Kraemer is expected to be fully healthy after an MCL sprain suffered Oct. 26 at Michigan. He will step into his right guard spot as one of the more secure starters on the team. He will be more than nine months removed from injury when training camp opens in August.
The injury was expected to sideline Kraemer for most of spring practice. He went through offseason workouts, but was not in pads for Notre Dame’s one spring practice, which was held March 5. The rest were canceled.
The three months out of the weight room at home and no on-field work since October aren’t ideal situations for someone who relies on power as much as he does and who could use more mobility. But an MCL sprain is moderate in terms of knee injuries, and every college football player spent the spring in quarantine instead of in the weight room or on the practice field.
Unless Kraemer is injured again or somehow bombs training camp, Lugg won’t be a threat to his starting job. He’s helpful insurance, but Kraemer won a starting job as a redshirt freshman and has held it since because he’s one of the strongest players on Notre Dame’s roster. His experience also is worth something.
What Would Be Considered A Successful Individual Season?
Kraemer is seen as a mid-round pick in next year’s draft. CBS Sports’ Chris Trapasso even slotted him at No. 55 on his initial 2021 top 100 prospects list. A season that solidifies those projections would give Notre Dame a boost.
Becoming a day two or early day three pick would presumably mean Kraemer stayed healthy. It would also suggest his power and strength led the way to a dominant season as a run blocker in an offense that likes its power run plays and using pulling guards in a variety of creative ways.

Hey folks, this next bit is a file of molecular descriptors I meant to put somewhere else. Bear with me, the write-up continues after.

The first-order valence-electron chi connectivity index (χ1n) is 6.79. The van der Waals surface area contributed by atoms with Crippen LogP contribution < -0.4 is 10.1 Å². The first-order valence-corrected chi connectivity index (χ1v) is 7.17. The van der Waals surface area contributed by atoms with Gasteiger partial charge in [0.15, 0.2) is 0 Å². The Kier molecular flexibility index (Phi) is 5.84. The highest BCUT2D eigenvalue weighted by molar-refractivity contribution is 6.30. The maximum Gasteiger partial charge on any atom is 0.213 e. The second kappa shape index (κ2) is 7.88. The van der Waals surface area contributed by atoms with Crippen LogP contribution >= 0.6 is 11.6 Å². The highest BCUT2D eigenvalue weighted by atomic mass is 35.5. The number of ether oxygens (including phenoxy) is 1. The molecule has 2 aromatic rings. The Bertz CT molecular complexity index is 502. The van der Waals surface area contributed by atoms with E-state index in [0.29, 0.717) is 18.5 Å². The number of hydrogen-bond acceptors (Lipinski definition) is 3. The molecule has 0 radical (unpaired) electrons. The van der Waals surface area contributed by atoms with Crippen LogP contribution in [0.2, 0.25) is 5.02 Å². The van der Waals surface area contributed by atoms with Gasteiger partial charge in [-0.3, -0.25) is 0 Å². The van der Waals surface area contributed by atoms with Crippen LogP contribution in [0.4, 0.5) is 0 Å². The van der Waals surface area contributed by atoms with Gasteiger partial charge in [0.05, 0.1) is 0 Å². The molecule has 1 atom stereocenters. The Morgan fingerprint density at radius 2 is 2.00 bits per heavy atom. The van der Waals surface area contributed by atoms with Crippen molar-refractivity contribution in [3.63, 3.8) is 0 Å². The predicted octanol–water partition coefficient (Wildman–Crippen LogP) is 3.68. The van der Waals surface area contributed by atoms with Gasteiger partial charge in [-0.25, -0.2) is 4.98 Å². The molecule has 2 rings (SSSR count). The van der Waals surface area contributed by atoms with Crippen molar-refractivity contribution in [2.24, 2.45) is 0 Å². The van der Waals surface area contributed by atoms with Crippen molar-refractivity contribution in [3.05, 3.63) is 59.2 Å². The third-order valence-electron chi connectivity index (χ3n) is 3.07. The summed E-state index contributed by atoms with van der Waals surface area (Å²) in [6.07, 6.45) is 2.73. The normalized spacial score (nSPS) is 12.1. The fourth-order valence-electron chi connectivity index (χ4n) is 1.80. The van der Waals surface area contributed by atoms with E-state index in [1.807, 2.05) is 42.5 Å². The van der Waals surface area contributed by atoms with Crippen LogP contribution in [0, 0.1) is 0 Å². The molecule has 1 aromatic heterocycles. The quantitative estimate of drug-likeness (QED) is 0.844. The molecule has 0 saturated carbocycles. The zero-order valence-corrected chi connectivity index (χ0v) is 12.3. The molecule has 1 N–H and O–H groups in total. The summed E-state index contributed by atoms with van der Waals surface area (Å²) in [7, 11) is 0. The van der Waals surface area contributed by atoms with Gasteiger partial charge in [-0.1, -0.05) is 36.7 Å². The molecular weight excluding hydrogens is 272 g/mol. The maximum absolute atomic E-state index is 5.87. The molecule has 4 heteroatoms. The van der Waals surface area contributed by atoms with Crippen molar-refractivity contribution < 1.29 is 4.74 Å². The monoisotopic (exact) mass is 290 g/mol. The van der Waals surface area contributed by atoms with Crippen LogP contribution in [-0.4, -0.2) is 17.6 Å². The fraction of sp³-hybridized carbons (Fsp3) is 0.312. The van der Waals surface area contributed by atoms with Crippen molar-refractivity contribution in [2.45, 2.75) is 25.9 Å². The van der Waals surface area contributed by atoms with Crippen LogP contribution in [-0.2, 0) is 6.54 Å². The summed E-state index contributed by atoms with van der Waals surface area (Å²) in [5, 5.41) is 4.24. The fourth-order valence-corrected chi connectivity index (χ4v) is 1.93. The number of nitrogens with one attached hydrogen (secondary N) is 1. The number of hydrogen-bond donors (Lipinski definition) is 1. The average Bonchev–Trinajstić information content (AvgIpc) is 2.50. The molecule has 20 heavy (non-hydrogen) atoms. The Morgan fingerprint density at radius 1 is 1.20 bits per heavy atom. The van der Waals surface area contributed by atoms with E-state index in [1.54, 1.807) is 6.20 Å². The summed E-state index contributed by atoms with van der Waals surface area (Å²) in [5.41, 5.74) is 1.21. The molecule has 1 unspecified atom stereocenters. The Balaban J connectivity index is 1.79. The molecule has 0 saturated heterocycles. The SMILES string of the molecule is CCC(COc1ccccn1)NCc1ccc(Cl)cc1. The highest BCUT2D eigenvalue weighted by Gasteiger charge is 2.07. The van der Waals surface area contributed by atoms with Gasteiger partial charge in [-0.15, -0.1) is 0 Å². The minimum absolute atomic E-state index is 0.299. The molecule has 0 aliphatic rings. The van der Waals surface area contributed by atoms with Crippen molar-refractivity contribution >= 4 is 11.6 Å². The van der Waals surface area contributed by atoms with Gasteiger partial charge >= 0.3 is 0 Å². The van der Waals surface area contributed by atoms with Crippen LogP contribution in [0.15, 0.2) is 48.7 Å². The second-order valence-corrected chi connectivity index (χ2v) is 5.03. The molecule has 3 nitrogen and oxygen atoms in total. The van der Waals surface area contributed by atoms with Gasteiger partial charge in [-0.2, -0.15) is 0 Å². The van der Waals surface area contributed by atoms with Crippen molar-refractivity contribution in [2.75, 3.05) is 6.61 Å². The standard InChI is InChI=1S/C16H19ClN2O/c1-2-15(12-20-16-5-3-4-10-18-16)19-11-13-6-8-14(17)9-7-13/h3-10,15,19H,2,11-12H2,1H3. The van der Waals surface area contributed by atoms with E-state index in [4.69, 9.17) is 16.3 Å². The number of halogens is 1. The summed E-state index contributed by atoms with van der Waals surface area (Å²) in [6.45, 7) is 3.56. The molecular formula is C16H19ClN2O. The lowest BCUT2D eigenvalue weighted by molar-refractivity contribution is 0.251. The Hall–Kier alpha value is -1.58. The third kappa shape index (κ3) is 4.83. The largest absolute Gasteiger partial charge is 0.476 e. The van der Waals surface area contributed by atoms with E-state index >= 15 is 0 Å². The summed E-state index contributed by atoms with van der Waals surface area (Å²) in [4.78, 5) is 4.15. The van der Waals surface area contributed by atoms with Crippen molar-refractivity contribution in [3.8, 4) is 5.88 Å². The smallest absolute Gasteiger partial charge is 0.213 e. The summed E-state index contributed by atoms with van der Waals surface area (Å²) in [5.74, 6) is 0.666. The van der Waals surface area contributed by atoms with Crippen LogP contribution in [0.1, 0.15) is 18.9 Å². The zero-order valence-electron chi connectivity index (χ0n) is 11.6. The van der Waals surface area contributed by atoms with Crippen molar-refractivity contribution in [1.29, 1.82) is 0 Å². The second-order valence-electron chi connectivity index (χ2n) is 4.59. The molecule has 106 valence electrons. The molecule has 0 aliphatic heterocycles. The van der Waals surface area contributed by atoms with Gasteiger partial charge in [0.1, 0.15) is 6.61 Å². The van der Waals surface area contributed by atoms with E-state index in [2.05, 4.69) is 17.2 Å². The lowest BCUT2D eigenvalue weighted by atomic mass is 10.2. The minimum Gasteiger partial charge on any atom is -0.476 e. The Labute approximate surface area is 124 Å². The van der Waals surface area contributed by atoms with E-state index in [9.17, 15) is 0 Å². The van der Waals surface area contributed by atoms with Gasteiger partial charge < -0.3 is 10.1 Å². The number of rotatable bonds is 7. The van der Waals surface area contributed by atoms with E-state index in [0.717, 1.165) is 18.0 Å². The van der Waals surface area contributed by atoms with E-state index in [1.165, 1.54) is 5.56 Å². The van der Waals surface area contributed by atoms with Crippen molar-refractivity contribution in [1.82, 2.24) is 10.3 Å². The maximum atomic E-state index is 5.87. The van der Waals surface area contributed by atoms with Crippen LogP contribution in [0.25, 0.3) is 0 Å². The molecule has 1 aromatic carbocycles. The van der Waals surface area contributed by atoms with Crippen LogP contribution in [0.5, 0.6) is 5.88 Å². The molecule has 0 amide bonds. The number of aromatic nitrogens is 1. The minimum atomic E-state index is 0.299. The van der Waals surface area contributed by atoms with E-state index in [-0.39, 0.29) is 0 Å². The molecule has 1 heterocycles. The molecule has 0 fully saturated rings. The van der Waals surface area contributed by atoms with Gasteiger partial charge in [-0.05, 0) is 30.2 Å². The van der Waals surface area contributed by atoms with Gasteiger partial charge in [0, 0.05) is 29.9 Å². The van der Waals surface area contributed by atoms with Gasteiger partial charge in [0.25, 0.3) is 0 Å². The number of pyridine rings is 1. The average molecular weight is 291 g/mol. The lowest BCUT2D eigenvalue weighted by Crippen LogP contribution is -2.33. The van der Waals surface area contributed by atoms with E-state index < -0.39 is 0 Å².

If Kraemer’s lateral quickness improves, his ceiling and Notre Dame’s offensive line outlook both go up. PFF credited him with only four pressures allowed in seven games, a strong number. Maintaining a similar rate would ensure Notre Dame’s offensive line remains one of the country’s best pass-blocking units.
Kraemer has struggled, though, against smaller linemen who shoot gaps before he can close them off. It’s here where a need for more lateral agility shows up. In his three years as a starter, his highest PFF run-blocking grade is a 68.1 that came in 2017. Last year, he posted a 63.2 grade — still above-average on PFF’s scale, but nothing remarkable.
Behind The Ranking
The top 25 was determined in the same manner as the Associated Press top 25. Five BlueandGold.com writers submitted their ballots, and each position on the ballot was given a point value. The top ranking was worth 25 points, No. 2 was worth 24, No. 3 worth 23 and so on down until No. 25, which was worth one point. The players with the 25 highest point totals made the list.
Patrick Engel: 19
Lou Somogyi: Not ranked
Mike Singer: 23
Todd Burlage: 23
Andrew Mentock: 19
Previous Top 25 Profiles
• Talk about it inside Rockne’s Roundtable
• Watch our videos and subscribe to our YouTube channel
• Subscribe to our podcast on iTunes
• Learn more about our print and digital publication, Blue & Gold Illustrated.
• Like us on Facebook.